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Should Rodgers or Wenger be sacked?

Teams In Crisis 4 hours ago
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By ESPN Staff
Sep 30, 2009

Gillett cools talk of Saudi buy-out of Liverpool

Liverpool co-owner George Gillett has moved to play down speculation that a buy-out of the Premier League club is imminent though a spokesman for a Saudi investment vehicle has confirmed a qualified interest in buying a stake in the club.

• Liverpool owners actively seeking new investment

Prince Faisal bin Fahd bin Abdullah al-Saud's attendance of Liverpool's 6-1 win over Hull at Anfield on Saturday triggered speculation that his F6 investment vehicle had been given the go-ahead to carry out exclusive due diligence with a view to buying into the club.

However, has Gillett insisted the future ownership of the club was not on the agenda at the meeting while F6 director Barry Didato confirmed the due diligence process taking place relates to other commercial opportunities and "does not involve the possibility of an immediate investment in Liverpool", with any possible transaction being "several months away".

Gillett told the Press Association: "We had a marvellous meeting with them on Saturday and they were impressed with the club, but the academies in Saudi Arabia and North Africa and their possible involvement in NASCAR-type racing in the Middle East were the only items on the agenda. We have entered into a period of exclusive discussions regarding the possibility of introducing NASCAR-type racing to the Middle East, but the memorandum of understanding does not cover anything else."

Gillett and co-owner Tom Hicks had confirmed on Tuesday that they had "retained Bank of America Merrill Lynch and Rothschild to evaluate the possibility of new investors injecting equity into Liverpool FC". The joint statement added: "The process is at an early stage, there is no agreement with any party and reports to the contrary are wholly inaccurate."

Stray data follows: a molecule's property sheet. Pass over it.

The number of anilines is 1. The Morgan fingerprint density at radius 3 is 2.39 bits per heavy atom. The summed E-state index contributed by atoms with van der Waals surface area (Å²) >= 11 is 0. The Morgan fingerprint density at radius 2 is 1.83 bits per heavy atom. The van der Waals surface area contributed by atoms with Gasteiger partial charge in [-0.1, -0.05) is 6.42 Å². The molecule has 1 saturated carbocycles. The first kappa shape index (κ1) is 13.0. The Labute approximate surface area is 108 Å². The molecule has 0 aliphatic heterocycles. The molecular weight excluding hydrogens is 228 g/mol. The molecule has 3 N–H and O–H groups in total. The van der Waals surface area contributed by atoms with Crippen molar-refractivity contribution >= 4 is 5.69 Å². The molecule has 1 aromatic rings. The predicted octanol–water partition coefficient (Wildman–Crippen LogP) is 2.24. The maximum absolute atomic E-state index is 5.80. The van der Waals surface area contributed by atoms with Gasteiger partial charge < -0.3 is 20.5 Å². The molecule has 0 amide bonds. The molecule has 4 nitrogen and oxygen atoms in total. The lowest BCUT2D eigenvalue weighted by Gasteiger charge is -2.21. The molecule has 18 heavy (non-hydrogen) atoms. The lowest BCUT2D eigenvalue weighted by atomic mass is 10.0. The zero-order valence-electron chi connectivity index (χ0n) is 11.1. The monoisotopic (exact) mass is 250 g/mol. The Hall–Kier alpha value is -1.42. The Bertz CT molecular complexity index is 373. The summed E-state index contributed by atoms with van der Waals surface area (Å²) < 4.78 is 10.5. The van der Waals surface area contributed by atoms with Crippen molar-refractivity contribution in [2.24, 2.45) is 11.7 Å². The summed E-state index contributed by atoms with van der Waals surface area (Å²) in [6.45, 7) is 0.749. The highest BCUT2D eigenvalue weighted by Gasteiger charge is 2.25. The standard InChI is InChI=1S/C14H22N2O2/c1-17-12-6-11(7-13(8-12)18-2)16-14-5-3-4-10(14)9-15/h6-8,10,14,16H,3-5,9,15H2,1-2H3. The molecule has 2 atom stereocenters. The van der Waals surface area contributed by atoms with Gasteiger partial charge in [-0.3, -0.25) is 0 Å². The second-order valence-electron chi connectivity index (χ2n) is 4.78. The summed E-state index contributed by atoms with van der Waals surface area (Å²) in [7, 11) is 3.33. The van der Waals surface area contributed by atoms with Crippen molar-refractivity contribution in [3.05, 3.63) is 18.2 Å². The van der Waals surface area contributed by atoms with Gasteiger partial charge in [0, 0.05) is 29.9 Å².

Didato, F6's director of strategic investment said that the agreement signed at the weekend focused on the creation of football academies in Saudi Arabia and North Africa as well as an opportunity in stock car racing, while the prospects of a possible investment in Liverpool lagged behind the first two projects as a "distant third".

He said: "As far as investment in Liverpool is concerned, that would be a long way off. A lot of people have jumped the gun and any possible investment would be several months away. The agreement signed (at the weekend) leaves the door open for it (possible future investment in Liverpool), but that was certainly not the focus of it."

Didato added that no talks have been staged between F6 and Hicks, who, like Gillett, owns 50% of Liverpool. "George has a partner there and has his own issues to work through," Didato added. "Mr Hicks will also have his own issues and we are not sure what he wants to do. Another issue is the club's debt (of around £245million). Prince Faisal will not put forward investment capital to just clean up a balance sheet. He would only want to use money to take the club forward. It would be long-term money."

According to Didato, Prince Faisal would have an open mind regarding the ultimate stake he could hold in the club. "His Highness is open to anything and is open to being a minority shareholder, but he has tremendous favourability towards the brand and institution of Liverpool. His Highness would need to be invited by George and it would have to be at the right time for George. There would need to be a shared vision between all of the parties."

Gillett recently agreed to sell the Montreal Canadiens National Hockey League ice hockey team for a reported $575m, but he insisted that transaction had nothing to do with any developments regarding the rest of his sporting portfolio, which includes the Richard Petty Motorsports NASCAR team as well as Liverpool.

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